# Visualizing Power Models in Species-Area Relationships Using R Shiny: An Interactive Educational Tool

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Considered one of the “few general rules” in ecology, the species-area relationship (SAR) – the ubiquitous pattern indicating that larger islands or habitat patches harbor more species than smaller ones – has played a pivotal role in shaping ecological theories (Lomolino 2000, 2001, Tjørve 2003, 2009, Dias et al. 2020). These theories aim not only to describe patterns of species diversity in patchy environments but also to comprehend the underlying mechanisms driving ecological community dynamics in space. Given its paramount importance for biodiversity, SAR has significantly influenced the development of biodiversity conservation strategies, particularly in the design of protected areas and the selection of habitat patches in fragmented landscapes.

Although a large plethora of models have been used to describe SAR (Tjørve2003, 2009), the relationship between area and species richness has been traditionally modeled as a power law, as first developed by Arrhenius (1921):

S=*c*A^{z}

where S represents the number of species in a habitat patch (or island), A denotes the area of the patch, and *c* and* z* are constants that govern the relationship.

As the use of simple linear models make it easy to estimate the model’s parameters, ecologists have traditionally used a log-linearizable power function, log-transforming both S and A. Under this approach, *z* and *c* (more specifically log[*c*]) are then estimated using the subsequent regression model:

log (S) = log(*c*) + *z* log(A)

In addition to simplifying parameter estimation, this log transformation also brings some biological meaning for model parameters, as in the logarithm space, log(*c*) now represents the expected number of species when the area is one unit, and the parameter *z* reflects the proportional change in species richness per unit change in log(area).

However, as has been pointed out by the now classic works of Gould (1979) and Lomolino (1989, 2000, 2001), the interpretation of parameters *c* and* z* in the context of SAR is often misunderstood, despite being crucial quantities in ecology. Solely relying on z values can lead to misinterpretations regarding the rate at which species richness increases with area, if *c* is not constant when comparing different archipelagos, formed by either true island or habitat patches. Therefore, it’s essential to consider both *c* and *z* values together, as they provide a more comprehensive understanding of the relationship.

Given that the species-area relationship (SAR) constitutes a central topic in undergraduate and graduate programs in ecology, biogeography, and conservation biology, being able to visualize the shape of this relationship and the effect of these two critical parameters on SAR models is crucial for student comprehension. With that in mind, I developed a simple R Shiny app to aid students in visualizing SAR in both arithmetic and logarithmic scales. This tool could prove useful for courses in biogeography, ecology, and related fields.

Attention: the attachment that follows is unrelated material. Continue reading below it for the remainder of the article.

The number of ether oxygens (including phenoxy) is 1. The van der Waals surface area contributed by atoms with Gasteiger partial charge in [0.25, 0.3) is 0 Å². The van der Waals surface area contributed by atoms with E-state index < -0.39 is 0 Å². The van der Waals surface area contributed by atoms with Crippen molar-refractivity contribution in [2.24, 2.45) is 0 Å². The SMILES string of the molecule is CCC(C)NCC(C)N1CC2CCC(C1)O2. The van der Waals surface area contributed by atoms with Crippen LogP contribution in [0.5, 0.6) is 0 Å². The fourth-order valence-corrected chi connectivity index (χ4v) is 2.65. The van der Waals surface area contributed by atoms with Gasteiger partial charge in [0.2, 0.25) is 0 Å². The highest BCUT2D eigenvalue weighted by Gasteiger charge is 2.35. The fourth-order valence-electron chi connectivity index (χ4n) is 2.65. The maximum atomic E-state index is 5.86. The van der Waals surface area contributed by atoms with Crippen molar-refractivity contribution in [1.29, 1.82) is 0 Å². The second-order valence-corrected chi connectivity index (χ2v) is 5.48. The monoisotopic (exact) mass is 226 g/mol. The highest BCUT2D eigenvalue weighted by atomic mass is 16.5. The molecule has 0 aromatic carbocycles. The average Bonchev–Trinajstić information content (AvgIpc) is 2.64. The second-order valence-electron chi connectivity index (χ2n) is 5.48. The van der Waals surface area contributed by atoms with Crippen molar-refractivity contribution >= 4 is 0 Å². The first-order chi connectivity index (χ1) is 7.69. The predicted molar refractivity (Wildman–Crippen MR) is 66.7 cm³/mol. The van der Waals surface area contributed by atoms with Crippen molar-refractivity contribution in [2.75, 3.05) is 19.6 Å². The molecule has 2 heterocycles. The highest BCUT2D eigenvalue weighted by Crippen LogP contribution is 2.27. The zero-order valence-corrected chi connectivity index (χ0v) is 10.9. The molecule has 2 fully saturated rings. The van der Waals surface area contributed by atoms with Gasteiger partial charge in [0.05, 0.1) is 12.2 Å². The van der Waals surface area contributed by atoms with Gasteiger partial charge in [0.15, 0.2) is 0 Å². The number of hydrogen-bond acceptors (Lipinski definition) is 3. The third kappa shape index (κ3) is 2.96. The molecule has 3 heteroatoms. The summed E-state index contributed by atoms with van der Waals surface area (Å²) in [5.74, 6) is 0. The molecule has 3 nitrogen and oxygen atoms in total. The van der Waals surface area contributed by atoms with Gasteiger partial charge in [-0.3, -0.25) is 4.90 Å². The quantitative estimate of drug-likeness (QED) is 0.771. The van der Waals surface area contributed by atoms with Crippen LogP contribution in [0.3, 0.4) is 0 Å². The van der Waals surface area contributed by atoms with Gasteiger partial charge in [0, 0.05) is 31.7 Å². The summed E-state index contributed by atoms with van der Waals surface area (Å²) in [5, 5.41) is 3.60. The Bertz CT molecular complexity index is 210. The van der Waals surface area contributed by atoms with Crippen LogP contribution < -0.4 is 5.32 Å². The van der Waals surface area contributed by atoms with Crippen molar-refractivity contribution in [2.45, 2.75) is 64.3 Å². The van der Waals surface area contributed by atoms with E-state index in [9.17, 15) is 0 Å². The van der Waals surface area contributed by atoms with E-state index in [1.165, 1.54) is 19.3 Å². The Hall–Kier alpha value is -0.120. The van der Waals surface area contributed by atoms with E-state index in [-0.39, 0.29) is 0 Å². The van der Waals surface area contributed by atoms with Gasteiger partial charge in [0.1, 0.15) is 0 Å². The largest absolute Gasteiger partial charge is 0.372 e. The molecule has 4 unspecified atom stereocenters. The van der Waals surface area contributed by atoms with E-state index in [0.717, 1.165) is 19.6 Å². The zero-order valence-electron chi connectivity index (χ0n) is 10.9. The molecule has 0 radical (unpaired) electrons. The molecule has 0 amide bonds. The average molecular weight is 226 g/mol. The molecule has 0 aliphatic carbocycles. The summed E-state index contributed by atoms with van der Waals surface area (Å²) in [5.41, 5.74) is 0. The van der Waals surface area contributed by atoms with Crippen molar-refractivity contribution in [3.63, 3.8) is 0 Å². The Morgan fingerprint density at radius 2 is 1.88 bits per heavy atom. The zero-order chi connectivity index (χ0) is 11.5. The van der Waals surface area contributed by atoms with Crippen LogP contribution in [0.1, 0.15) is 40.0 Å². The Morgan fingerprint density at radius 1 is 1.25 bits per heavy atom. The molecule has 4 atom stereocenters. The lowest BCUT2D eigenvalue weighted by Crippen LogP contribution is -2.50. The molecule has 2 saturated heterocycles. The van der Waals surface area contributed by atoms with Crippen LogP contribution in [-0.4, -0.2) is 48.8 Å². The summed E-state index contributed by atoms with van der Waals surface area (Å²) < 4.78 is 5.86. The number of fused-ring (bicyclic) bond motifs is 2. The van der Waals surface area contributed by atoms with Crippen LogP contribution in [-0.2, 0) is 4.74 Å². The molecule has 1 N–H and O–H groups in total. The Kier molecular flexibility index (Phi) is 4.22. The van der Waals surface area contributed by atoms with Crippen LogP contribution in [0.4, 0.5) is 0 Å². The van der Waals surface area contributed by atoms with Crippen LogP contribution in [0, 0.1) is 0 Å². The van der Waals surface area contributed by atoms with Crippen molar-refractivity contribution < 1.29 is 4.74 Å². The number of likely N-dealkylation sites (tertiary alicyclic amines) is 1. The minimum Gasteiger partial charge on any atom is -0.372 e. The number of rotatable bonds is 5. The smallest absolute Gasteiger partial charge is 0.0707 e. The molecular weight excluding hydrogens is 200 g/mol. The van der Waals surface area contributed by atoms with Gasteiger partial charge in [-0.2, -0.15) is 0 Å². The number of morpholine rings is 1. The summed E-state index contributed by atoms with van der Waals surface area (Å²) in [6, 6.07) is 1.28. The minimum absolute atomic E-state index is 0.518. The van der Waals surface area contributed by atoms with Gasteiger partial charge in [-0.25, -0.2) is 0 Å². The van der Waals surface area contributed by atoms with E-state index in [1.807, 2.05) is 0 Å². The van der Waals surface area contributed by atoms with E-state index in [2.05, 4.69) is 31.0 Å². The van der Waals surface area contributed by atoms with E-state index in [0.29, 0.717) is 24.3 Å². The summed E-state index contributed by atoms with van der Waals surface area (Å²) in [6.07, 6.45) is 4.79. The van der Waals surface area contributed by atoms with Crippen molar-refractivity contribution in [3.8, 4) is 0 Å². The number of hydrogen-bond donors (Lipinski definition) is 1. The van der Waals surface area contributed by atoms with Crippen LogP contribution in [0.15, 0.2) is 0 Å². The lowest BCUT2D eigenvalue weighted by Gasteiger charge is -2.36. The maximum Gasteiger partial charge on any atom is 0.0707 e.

The R shiny app should look like this:

Here is the code!

#rm(list=ls()) ###Load packages require(shiny) require(ggplot2) ### Define user interface ui = fluidPage( titlePanel("Specie-Area Relationship - Power Model"), sidebarLayout( sidebarPanel( sliderInput("c", "Value of c:", min = 0.1, max = 10, value = 1), #bar to define values for c sliderInput("z", "Value of z:", min = 0.1, max = 2, value = 0.5),#bar to define values for z numericInput("area", "Area:", value = 1000, min = 1),#define range for area numericInput("num_species", "Number of Species:", value = 50, min = 1, max = 1000),#define rangefor species richness checkboxInput("loglog", "Log-Log Axes"), width = 3 ), mainPanel( plotOutput("species_area_plot") ) ) ) ### Define the server server = function(input, output) { output$species_area_plot <- renderPlot({ ### Generate data area <- seq(1, input$area, length.out = 1000) species <- input$c * area^input$z ### Create plot p = ggplot() + geom_line(aes(x = area, y = species), color = "blue") + geom_hline(yintercept = input$num_species, linetype = "dashed", color = "red") + labs(x = "Area", y = "Species") + theme_minimal() # Log-Log Axes if (input$loglog) { p <- p + scale_x_log10() + scale_y_log10() } print(p) }) } ### Execute app shinyApp(ui = ui, server = server)

References

Arrhenius, O. (1921). Species and area. *Journal of Ecology*, *9*(1), 95-99.

Dias, R. A., Bastazini, V. A. G., Knopp, B. D. C., Bonow, F. C., Gonçalves, M. S. S., & Gianuca, A. T. (2020). Species richness and patterns of overdispersion, clustering and randomness shape phylogenetic and functional diversity–area relationships in habitat islands. *Journal of Biogeography*, *47*(8), 1638-1648.

Gould, S. J. (1979). An allometric interpretation of species-area curves: the meaning of the coefficient. *The American Naturalist*, *114*(3), 335-343.

Lomolino, M. V. (2001). The species-area relationship: new challenges for an old pattern. *Progress in physical geography*, *25*(1), 1-21.

Lomolino, M. V. (1989). Interpretations and comparisons of constants in the species-area relationship: an additional caution. *The American Naturalist*, *133*(2), 277-280.

Lomolino, M. V. (2000). Ecology’s most general, yet protean pattern: The species–area relationship. *Journal of Biogeography*, 27, 17–26.

Tjørve E. (2003) Shapes and functions of species-area curves: a review of possible models. *J**ournal of** Biogeogr**aphy,* 30, 827– 835.

Tjørve, E. (2009). Shapes and functions of species–area curves (II): A review of new models and parameterizations. *Journal of Biogeography*, 36, 1435–1445.

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